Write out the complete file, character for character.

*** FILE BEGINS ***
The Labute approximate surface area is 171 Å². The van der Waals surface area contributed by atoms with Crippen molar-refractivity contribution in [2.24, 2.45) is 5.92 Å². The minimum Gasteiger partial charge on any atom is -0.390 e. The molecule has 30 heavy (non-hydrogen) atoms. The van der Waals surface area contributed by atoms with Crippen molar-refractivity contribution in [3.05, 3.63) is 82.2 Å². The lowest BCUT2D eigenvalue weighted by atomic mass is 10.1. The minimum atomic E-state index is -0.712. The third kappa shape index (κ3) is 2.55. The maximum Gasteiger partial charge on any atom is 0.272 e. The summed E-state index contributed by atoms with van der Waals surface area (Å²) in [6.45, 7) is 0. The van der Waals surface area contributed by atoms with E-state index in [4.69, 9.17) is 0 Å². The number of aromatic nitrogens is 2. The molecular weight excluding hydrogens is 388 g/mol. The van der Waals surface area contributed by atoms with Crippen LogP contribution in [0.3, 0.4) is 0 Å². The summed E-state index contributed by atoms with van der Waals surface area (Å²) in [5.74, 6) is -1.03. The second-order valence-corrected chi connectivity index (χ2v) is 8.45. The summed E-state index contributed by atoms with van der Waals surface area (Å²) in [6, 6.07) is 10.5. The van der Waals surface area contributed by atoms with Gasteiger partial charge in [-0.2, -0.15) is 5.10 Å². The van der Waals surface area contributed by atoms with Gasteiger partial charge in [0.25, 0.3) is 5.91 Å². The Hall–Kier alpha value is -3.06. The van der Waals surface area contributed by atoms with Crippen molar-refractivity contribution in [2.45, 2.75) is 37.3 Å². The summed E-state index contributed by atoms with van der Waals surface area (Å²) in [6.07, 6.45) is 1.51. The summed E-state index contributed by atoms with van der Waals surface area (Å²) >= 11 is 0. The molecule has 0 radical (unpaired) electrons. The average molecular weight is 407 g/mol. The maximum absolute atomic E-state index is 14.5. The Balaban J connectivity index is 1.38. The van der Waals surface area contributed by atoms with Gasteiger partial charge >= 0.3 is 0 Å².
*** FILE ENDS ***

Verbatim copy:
The Labute approximate surface area is 171 Å². The van der Waals surface area contributed by atoms with Crippen molar-refractivity contribution in [2.24, 2.45) is 5.92 Å². The minimum Gasteiger partial charge on any atom is -0.390 e. The molecule has 30 heavy (non-hydrogen) atoms. The van der Waals surface area contributed by atoms with Crippen molar-refractivity contribution in [3.05, 3.63) is 82.2 Å². The lowest BCUT2D eigenvalue weighted by atomic mass is 10.1. The minimum atomic E-state index is -0.712. The third kappa shape index (κ3) is 2.55. The maximum Gasteiger partial charge on any atom is 0.272 e. The summed E-state index contributed by atoms with van der Waals surface area (Å²) in [6.45, 7) is 0. The van der Waals surface area contributed by atoms with E-state index in [4.69, 9.17) is 0 Å². The number of aromatic nitrogens is 2. The molecular weight excluding hydrogens is 388 g/mol. The van der Waals surface area contributed by atoms with Crippen LogP contribution in [0.3, 0.4) is 0 Å². The summed E-state index contributed by atoms with van der Waals surface area (Å²) in [5.74, 6) is -1.03. The second-order valence-corrected chi connectivity index (χ2v) is 8.45. The summed E-state index contributed by atoms with van der Waals surface area (Å²) in [6, 6.07) is 10.5. The van der Waals surface area contributed by atoms with Gasteiger partial charge in [-0.2, -0.15) is 5.10 Å². The van der Waals surface area contributed by atoms with Gasteiger partial charge in [0.25, 0.3) is 5.91 Å². The Hall–Kier alpha value is -3.06. The van der Waals surface area contributed by atoms with Crippen molar-refractivity contribution in [2.45, 2.75) is 37.3 Å². The summed E-state index contributed by atoms with van der Waals surface area (Å²) in [6.07, 6.45) is 1.51. The summed E-state index contributed by atoms with van der Waals surface area (Å²) >= 11 is 0. The molecule has 0 radical (unpaired) electrons. The average molecular weight is 407 g/mol. The maximum absolute atomic E-state index is 14.5. The Balaban J connectivity index is 1.38. The van der Waals surface area contributed by atoms with Gasteiger partial charge >= 0.3 is 0 Å².